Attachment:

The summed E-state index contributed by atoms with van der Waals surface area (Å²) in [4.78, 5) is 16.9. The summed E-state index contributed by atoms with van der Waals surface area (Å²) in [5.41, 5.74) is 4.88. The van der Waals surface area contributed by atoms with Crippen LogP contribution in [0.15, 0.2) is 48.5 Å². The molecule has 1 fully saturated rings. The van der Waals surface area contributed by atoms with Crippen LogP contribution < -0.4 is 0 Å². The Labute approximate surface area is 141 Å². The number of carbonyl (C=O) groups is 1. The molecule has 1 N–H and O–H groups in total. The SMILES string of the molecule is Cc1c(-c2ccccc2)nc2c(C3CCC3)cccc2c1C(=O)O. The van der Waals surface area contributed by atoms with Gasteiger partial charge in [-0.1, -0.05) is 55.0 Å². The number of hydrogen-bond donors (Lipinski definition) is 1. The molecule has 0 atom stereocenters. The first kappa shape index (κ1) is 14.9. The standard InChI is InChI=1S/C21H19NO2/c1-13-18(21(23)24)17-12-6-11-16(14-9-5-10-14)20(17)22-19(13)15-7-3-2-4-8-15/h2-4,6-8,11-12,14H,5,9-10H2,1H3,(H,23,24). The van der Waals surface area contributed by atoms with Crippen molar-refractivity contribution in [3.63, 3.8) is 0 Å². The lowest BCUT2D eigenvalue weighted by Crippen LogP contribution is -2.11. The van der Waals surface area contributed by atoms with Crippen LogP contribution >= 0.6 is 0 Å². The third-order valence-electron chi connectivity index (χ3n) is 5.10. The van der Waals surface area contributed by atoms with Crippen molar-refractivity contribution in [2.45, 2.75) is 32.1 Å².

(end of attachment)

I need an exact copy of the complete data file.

The summed E-state index contributed by atoms with van der Waals surface area (Å²) in [4.78, 5) is 16.9. The summed E-state index contributed by atoms with van der Waals surface area (Å²) in [5.41, 5.74) is 4.88. The van der Waals surface area contributed by atoms with Crippen LogP contribution in [0.15, 0.2) is 48.5 Å². The molecule has 1 fully saturated rings. The van der Waals surface area contributed by atoms with Crippen LogP contribution < -0.4 is 0 Å². The Labute approximate surface area is 141 Å². The number of carbonyl (C=O) groups is 1. The molecule has 1 N–H and O–H groups in total. The SMILES string of the molecule is Cc1c(-c2ccccc2)nc2c(C3CCC3)cccc2c1C(=O)O. The van der Waals surface area contributed by atoms with Gasteiger partial charge in [-0.1, -0.05) is 55.0 Å². The number of hydrogen-bond donors (Lipinski definition) is 1. The molecule has 0 atom stereocenters. The first kappa shape index (κ1) is 14.9. The standard InChI is InChI=1S/C21H19NO2/c1-13-18(21(23)24)17-12-6-11-16(14-9-5-10-14)20(17)22-19(13)15-7-3-2-4-8-15/h2-4,6-8,11-12,14H,5,9-10H2,1H3,(H,23,24). The van der Waals surface area contributed by atoms with Crippen molar-refractivity contribution in [3.63, 3.8) is 0 Å². The lowest BCUT2D eigenvalue weighted by Crippen LogP contribution is -2.11. The van der Waals surface area contributed by atoms with Crippen LogP contribution >= 0.6 is 0 Å². The third-order valence-electron chi connectivity index (χ3n) is 5.10. The van der Waals surface area contributed by atoms with Crippen molar-refractivity contribution in [2.45, 2.75) is 32.1 Å².